Many and varied are the pieces of memorabilia, art and general detritus that the football club has gathered about itself over the years. Over the next season or three, we are going to select some of these, in no particular order nor importance, to help tell a tale of Throstles down the years. It’s not a definitive history, might at times be apocryphal and at others completely fabricated, but these odd shafts of light will give you a sense of who we are and where we came from. Confused? You will be…
Objects of desire these might be for the Throstletariat of a certain age, but for Tony Brown, these are relics that he has long been less keen on ever seeing again, reminding him, as they do, of one of the more bitter blows that he suffered during the great Albion career of them all.
These are the garments worn by the great man at Highbury on April 8th, 1978, as we took on Ipswich town ion the semi-final of the FA Cup, a game that we were warm favourites to win and so provide Bomber, then approaching 33, with perhaps a swansong appearance at Wembley Stadium and a chance to win one last winner’s medal.
Those yellow and green stripes have long been rated as the most beloved of away kits amongst the Albion cognoscenti, worn in the promotion season of 1975/76 and then into consolidation and more back in the top flight. Such was the fashion cred – if such a phrase exists – of these threads though that Umbro took it a stage further for the big occasion and presented our gallant lads with tracksuits to wear when warming up ahead of the game.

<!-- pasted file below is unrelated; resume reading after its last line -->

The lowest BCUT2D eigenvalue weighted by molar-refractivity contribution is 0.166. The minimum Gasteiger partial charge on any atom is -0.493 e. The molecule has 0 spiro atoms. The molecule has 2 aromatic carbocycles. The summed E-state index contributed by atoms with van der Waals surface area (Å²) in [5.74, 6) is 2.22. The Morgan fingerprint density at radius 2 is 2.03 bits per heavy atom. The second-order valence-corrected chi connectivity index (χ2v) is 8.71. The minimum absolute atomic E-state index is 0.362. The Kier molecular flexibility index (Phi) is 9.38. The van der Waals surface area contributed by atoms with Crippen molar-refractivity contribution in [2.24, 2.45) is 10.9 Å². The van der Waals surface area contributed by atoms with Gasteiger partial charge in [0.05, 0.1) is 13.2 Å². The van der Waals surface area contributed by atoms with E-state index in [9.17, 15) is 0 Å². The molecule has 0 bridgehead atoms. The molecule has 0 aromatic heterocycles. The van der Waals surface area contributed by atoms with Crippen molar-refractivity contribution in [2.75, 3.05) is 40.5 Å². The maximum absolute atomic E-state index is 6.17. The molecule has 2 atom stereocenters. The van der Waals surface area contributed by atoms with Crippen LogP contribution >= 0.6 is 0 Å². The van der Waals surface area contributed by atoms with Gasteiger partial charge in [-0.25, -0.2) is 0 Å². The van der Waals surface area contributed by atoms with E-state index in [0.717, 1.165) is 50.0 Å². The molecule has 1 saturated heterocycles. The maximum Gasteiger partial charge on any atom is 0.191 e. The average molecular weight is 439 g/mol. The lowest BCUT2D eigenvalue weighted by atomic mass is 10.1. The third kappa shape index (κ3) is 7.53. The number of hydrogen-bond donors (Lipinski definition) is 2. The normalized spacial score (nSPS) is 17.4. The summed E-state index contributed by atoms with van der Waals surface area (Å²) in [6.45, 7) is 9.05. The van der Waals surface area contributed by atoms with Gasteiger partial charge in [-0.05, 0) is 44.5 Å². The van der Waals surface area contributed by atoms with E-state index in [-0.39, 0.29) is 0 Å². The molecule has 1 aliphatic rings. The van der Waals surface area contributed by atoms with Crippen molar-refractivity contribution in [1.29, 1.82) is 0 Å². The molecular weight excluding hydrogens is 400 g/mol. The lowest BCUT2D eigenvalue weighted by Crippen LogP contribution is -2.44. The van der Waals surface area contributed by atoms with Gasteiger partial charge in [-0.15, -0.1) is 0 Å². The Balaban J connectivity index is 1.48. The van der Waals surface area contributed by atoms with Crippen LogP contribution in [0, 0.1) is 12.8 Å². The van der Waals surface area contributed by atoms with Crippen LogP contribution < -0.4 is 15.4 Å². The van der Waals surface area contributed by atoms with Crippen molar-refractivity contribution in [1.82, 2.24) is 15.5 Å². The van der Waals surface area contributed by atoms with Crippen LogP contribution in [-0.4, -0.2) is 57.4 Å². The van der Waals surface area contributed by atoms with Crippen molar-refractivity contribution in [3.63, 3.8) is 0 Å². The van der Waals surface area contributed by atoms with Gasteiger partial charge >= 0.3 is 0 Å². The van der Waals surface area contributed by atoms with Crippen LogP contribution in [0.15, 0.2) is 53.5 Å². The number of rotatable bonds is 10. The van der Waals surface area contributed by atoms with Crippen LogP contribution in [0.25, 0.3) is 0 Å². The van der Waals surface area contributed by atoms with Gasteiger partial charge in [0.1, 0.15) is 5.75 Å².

You and I might look upon these button up jackets as choice Albion memorabilia these days but at the time, the players were less than enamoured with them and Tony himself recalls that they were all embarrassed to put them on and head out onto Arsenal’s neutral grass ahead of the game.
If so, then it was merely one more thing in a day where anything that could go wrong, did go wrong, right from the outset when, at dinner time, Ron Atkinson appeared on Football Focus making a pilgrimage to Wembley as preparation for final day itself. He maintained later that he was stitched up, that Ipswich boss Bobby Robson was supposed to do likewise, but no matter. When the Ipswich players watched that, their manager had little need of a team talk.
At least Tony’s shirt is relatively clean, unlike the blood caked relic that must ne knocking around John Wile’s house somewhere. A handful of minutes into the game, Ipswich were ahead through Brian Talbot who won a header and then smashed into Wile’s skull for good measure to score, opening it up for the next 90 minutes.
At 2-0 down, a late penalty from Bomber gave us hope ad I can still remember him charging back to the centre to kick-off again having scored, but Mick Martin was soon dismissed, the ten men let in a third goal and that was that.
Tony admits that it took him weeks to get over the disappointment of losing the game and that great side missed its best chance of silverware. Small wonder that eventually, they bulldozed Highbury into oblivion.